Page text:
For infants with congenital malformations of the ear, a treatment system called EarWell can gently reshape the ear -- avoiding the pain and cost of later surgery, reports a study in the March issue of Plastic and Reconstructive Surgery®, the official medical journal of the American Society of Plastic Surgeons (ASPS).
But treatment must begin early -- preferably within the first three weeks after birth, according to the study by ASPS Member Surgeon H. Steve Byrd, MD, and colleagues of Pediatric Plastic Surgery Institute, Dallas. Dr. Byrd comments, "The EarWell system is effective in eliminating or reducing the need for surgery in all but the most severe congenital ear malformations."
Nonsurgical Treatment Avoids Later Consequences of Infant Ear Malformations
The researchers review their experience with nonsurgical correction of congenital ear malformations in 175 infants. The EarWell system is a relatively simple technique for molding and reshaping the ear, taking advantage of the increased malleability of the ear cartilage in newborns. For best results, treatment should start within the first three weeks after birth, or correspondingly later in infants born prematurely.
The technique and length of EarWell treatment varies according to the type and severity of the infant's ear deformity. Dr. Byrd and colleagues present a classification system and technical details for plastic surgeons to follow in evaluating the best treatment for specific types of malformations.
For most infants in the study, both ears were treated, for a total of 303 ears. Ninety-eight percent of infants had relatively mild "constricted"-type ear deformities. EarWell treatment started at an average age of 12 days and continued for 37 days, including an average of six follow-up visits to the plastic surgeon's office.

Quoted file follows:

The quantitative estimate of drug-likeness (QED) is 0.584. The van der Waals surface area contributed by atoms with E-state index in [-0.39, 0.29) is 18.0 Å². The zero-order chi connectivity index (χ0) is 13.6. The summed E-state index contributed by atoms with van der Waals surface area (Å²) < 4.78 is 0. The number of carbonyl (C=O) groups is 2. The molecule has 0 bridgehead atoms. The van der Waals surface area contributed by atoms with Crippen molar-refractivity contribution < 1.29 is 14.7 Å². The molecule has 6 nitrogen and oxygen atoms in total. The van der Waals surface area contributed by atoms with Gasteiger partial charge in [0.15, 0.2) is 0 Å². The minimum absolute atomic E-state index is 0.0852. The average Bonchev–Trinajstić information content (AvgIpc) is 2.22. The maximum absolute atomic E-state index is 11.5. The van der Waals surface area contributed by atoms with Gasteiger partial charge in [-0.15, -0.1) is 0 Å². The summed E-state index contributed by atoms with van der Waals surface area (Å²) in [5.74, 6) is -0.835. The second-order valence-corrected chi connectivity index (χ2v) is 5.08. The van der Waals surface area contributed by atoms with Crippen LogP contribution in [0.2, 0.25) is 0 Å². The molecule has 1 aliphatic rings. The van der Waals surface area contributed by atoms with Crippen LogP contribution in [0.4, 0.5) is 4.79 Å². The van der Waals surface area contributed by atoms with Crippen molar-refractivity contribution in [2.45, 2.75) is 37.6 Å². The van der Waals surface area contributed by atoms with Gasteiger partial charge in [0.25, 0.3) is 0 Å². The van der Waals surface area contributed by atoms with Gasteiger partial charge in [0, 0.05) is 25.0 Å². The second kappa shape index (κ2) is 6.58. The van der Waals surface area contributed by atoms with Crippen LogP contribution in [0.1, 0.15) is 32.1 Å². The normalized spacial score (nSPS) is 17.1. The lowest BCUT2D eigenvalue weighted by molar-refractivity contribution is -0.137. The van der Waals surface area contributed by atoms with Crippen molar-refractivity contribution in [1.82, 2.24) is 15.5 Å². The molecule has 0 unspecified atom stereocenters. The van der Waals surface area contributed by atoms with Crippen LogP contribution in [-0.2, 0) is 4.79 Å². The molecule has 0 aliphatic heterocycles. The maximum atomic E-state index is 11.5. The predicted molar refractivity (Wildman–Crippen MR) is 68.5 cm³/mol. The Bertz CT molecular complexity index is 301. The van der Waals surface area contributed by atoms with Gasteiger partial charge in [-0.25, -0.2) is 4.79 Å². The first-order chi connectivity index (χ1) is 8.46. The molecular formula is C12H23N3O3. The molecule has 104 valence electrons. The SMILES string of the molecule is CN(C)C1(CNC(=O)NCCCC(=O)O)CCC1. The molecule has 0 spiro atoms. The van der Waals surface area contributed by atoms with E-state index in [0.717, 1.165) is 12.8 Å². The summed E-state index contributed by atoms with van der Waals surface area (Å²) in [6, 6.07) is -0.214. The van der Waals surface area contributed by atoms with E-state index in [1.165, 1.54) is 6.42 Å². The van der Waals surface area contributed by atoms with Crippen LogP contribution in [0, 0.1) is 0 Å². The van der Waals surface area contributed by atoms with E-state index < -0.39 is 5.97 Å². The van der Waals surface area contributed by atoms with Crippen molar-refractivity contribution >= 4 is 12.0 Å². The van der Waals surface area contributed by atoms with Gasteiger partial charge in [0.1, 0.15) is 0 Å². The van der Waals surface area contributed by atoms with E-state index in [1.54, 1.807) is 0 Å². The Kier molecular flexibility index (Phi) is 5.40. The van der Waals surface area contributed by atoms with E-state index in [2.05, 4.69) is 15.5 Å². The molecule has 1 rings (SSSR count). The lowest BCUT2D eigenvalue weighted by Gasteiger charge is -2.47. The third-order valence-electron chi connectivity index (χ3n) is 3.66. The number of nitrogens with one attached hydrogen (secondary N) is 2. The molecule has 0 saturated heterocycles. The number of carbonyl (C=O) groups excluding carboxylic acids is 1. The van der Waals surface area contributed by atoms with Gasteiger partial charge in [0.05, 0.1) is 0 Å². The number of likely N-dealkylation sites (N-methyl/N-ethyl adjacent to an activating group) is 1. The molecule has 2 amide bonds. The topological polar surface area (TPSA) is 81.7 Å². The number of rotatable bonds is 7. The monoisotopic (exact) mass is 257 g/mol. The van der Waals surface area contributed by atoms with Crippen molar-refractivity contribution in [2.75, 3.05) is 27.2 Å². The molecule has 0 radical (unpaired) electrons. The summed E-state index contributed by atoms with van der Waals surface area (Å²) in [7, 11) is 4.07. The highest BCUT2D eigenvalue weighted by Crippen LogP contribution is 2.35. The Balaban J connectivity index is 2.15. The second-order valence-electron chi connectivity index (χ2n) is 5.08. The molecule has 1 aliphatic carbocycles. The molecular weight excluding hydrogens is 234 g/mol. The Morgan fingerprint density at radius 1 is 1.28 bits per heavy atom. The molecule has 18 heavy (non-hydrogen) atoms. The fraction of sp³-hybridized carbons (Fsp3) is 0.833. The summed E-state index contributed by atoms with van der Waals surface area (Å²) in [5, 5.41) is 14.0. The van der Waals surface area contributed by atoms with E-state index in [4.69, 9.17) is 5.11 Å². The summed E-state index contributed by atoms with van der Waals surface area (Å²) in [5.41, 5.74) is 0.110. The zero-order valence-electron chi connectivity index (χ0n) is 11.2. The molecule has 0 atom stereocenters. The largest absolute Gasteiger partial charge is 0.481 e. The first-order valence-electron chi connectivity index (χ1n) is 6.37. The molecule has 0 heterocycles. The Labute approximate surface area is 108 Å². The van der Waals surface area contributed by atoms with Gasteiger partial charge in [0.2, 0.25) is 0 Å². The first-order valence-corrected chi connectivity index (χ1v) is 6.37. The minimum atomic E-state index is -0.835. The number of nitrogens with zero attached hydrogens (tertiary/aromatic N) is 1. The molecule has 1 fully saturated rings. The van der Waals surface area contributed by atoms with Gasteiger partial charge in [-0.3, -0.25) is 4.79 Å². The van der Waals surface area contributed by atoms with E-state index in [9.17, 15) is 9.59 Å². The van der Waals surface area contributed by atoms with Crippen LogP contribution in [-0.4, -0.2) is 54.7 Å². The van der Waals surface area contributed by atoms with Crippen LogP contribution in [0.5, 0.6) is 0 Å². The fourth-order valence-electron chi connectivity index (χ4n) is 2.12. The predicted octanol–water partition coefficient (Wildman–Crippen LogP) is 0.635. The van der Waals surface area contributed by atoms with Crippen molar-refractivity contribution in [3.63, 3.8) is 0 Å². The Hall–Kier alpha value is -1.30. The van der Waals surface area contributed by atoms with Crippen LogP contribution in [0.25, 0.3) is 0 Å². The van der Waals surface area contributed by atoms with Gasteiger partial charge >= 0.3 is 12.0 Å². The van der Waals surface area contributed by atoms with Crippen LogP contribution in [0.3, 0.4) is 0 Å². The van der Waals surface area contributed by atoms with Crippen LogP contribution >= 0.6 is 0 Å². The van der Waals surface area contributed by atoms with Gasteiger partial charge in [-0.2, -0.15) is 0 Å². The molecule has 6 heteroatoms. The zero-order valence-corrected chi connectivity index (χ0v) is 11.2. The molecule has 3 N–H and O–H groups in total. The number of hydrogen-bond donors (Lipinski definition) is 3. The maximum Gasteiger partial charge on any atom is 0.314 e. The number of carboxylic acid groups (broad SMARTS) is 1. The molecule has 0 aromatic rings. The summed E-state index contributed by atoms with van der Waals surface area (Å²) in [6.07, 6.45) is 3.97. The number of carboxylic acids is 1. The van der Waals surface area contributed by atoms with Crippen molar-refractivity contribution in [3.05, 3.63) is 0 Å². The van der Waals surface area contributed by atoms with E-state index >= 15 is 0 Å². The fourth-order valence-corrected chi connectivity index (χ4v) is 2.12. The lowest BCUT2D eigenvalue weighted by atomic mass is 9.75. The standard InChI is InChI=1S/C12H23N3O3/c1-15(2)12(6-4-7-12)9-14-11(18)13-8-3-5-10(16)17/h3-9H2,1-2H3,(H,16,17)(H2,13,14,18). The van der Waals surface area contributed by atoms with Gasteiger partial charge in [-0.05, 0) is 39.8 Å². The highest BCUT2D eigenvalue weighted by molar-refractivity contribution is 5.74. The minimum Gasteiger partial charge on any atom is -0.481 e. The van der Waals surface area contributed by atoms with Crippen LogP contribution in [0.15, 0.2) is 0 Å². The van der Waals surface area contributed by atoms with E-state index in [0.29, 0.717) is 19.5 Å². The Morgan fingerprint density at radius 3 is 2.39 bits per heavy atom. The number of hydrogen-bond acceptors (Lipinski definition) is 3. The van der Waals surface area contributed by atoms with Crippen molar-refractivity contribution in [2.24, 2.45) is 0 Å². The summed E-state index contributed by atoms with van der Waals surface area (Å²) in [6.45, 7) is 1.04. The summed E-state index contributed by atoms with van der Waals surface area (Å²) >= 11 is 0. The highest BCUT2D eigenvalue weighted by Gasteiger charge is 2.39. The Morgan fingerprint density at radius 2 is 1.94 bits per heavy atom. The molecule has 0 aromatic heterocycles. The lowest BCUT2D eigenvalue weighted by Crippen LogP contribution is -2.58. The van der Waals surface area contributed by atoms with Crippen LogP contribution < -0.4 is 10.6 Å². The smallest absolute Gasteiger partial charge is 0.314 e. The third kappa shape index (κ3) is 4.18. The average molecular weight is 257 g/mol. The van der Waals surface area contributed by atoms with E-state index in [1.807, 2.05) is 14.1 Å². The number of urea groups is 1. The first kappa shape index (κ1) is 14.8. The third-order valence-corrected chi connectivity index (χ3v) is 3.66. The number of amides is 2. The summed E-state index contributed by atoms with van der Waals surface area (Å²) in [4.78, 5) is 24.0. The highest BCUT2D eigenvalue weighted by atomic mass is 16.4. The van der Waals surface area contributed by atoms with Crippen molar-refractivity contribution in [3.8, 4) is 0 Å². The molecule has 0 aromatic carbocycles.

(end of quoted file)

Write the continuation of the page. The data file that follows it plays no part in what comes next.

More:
EarWell treatment was highly successful in correcting or reducing the severity of congenital ear malformations. Results were judged good to excellent in 97 percent of ears with one simple deformity and 88 percent with more complex "mixed" deformities. About 70 percent of ears with constricted malformations were graded as having no deformity after treatment.
Complications consisted mainly of skin injuries that healed without further problems. In eight cases, treatment had to be stopped because of an allergic reaction to the adhesive tape used.
While the EarWell system is not new, the report is the largest study of congenital ear malformations treated with this approach -- including a standardized approach to treatment and assessment of the results. The results strongly support its use, especially in infants with deformities and less-severe malformations.
But lack of awareness of this nonsurgical alternative is a key limiting factor. "The opportunity for early treatment can be hampered by a failure to convince pediatricians that the majority of misshapen newborn ears do not self-correct," Dr. Byrd and coauthors write. They also point out that EarWell is highly successful in the treatment of prominent ears -- a condition that commonly goes unnoticed by parents and pediatricians, but is likely to get worse as the child grows.
"While we can operate on ears later in the patient's life, waiting not only increases the surgery's difficulty and expense, but may expose the child to teasing, bullying, and loss of self-esteem," comments Editor-in-Chief Rod J. Rohrich, MD, in a featured video on the Plastic and Reconstructive Surgery website. "If your baby has any type of ear deformity, plastic surgeons can help with or without surgery. Discuss non-surgical, ear molding alternatives with your pediatrician, and consult with a board-certified plastic surgeon...the earlier the better!"
Materials provided by Wolters Kluwer Health. Note: Content may be edited for style and length.
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